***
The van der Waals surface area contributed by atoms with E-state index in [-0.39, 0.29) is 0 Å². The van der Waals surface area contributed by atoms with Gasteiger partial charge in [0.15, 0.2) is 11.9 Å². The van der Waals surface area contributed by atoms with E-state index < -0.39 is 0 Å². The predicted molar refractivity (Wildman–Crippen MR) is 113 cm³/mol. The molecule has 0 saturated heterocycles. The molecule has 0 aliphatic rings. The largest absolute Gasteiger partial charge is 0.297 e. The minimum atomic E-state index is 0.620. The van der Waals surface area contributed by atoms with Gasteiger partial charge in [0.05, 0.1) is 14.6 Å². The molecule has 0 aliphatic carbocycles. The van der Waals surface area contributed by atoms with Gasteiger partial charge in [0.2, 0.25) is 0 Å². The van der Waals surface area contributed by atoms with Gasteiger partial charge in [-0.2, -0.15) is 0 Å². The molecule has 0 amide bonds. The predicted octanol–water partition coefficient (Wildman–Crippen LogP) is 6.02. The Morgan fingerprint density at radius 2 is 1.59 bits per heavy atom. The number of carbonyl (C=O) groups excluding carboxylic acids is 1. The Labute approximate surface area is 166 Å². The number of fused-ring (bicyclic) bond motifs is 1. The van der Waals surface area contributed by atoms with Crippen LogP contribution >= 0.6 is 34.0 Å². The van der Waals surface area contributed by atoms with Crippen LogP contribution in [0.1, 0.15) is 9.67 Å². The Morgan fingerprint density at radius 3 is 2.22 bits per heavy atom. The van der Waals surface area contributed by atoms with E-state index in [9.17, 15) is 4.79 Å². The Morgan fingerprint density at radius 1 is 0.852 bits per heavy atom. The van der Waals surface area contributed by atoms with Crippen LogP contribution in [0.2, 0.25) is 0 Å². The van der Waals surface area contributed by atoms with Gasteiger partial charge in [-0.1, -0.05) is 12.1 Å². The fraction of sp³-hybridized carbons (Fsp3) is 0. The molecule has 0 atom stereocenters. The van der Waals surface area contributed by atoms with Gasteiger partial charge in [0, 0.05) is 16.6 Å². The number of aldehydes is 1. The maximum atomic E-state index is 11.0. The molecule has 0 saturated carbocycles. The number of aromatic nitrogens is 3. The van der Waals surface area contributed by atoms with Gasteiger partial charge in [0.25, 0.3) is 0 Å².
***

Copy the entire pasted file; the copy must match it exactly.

The van der Waals surface area contributed by atoms with E-state index in [-0.39, 0.29) is 0 Å². The van der Waals surface area contributed by atoms with Gasteiger partial charge in [0.15, 0.2) is 11.9 Å². The van der Waals surface area contributed by atoms with E-state index < -0.39 is 0 Å². The predicted molar refractivity (Wildman–Crippen MR) is 113 cm³/mol. The molecule has 0 saturated heterocycles. The molecule has 0 aliphatic rings. The largest absolute Gasteiger partial charge is 0.297 e. The minimum atomic E-state index is 0.620. The van der Waals surface area contributed by atoms with Gasteiger partial charge in [0.05, 0.1) is 14.6 Å². The molecule has 0 aliphatic carbocycles. The van der Waals surface area contributed by atoms with Gasteiger partial charge in [0.2, 0.25) is 0 Å². The van der Waals surface area contributed by atoms with Gasteiger partial charge in [-0.2, -0.15) is 0 Å². The molecule has 0 amide bonds. The predicted octanol–water partition coefficient (Wildman–Crippen LogP) is 6.02. The Morgan fingerprint density at radius 2 is 1.59 bits per heavy atom. The number of carbonyl (C=O) groups excluding carboxylic acids is 1. The Labute approximate surface area is 166 Å². The number of fused-ring (bicyclic) bond motifs is 1. The van der Waals surface area contributed by atoms with Crippen LogP contribution >= 0.6 is 34.0 Å². The van der Waals surface area contributed by atoms with Crippen LogP contribution in [0.1, 0.15) is 9.67 Å². The Morgan fingerprint density at radius 3 is 2.22 bits per heavy atom. The van der Waals surface area contributed by atoms with E-state index in [9.17, 15) is 4.79 Å². The Morgan fingerprint density at radius 1 is 0.852 bits per heavy atom. The van der Waals surface area contributed by atoms with Crippen LogP contribution in [0.2, 0.25) is 0 Å². The van der Waals surface area contributed by atoms with Gasteiger partial charge in [-0.1, -0.05) is 12.1 Å². The fraction of sp³-hybridized carbons (Fsp3) is 0. The molecule has 0 atom stereocenters. The van der Waals surface area contributed by atoms with Gasteiger partial charge in [0, 0.05) is 16.6 Å². The number of aldehydes is 1. The maximum atomic E-state index is 11.0. The molecule has 0 saturated carbocycles. The number of aromatic nitrogens is 3. The van der Waals surface area contributed by atoms with Gasteiger partial charge in [0.25, 0.3) is 0 Å².